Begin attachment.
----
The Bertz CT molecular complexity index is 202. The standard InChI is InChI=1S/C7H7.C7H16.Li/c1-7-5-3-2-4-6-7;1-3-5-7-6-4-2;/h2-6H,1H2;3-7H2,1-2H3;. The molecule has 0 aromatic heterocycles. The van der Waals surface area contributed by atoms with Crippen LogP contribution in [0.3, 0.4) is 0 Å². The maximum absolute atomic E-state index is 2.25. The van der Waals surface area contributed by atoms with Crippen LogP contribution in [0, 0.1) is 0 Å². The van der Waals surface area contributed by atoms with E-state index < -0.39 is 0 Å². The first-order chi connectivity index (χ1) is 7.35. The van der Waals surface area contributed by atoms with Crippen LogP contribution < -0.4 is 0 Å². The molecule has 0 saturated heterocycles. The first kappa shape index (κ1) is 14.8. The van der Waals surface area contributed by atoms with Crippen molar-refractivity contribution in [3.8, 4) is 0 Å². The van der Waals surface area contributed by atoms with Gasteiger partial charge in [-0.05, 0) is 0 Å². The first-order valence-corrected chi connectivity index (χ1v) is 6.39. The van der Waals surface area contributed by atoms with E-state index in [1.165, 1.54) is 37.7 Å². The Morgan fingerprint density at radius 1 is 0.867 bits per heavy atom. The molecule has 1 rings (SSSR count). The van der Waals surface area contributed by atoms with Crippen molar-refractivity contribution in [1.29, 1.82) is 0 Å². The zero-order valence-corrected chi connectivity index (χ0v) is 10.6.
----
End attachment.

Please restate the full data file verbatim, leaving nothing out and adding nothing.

The Bertz CT molecular complexity index is 202. The standard InChI is InChI=1S/C7H7.C7H16.Li/c1-7-5-3-2-4-6-7;1-3-5-7-6-4-2;/h2-6H,1H2;3-7H2,1-2H3;. The molecule has 0 aromatic heterocycles. The van der Waals surface area contributed by atoms with Crippen LogP contribution in [0.3, 0.4) is 0 Å². The maximum absolute atomic E-state index is 2.25. The van der Waals surface area contributed by atoms with Crippen LogP contribution in [0, 0.1) is 0 Å². The van der Waals surface area contributed by atoms with E-state index < -0.39 is 0 Å². The first-order chi connectivity index (χ1) is 7.35. The van der Waals surface area contributed by atoms with Crippen LogP contribution < -0.4 is 0 Å². The molecule has 0 saturated heterocycles. The first kappa shape index (κ1) is 14.8. The van der Waals surface area contributed by atoms with Crippen molar-refractivity contribution in [3.8, 4) is 0 Å². The van der Waals surface area contributed by atoms with Gasteiger partial charge in [-0.05, 0) is 0 Å². The first-order valence-corrected chi connectivity index (χ1v) is 6.39. The van der Waals surface area contributed by atoms with E-state index in [1.165, 1.54) is 37.7 Å². The Morgan fingerprint density at radius 1 is 0.867 bits per heavy atom. The molecule has 1 rings (SSSR count). The van der Waals surface area contributed by atoms with Crippen molar-refractivity contribution in [1.29, 1.82) is 0 Å². The zero-order valence-corrected chi connectivity index (χ0v) is 10.6.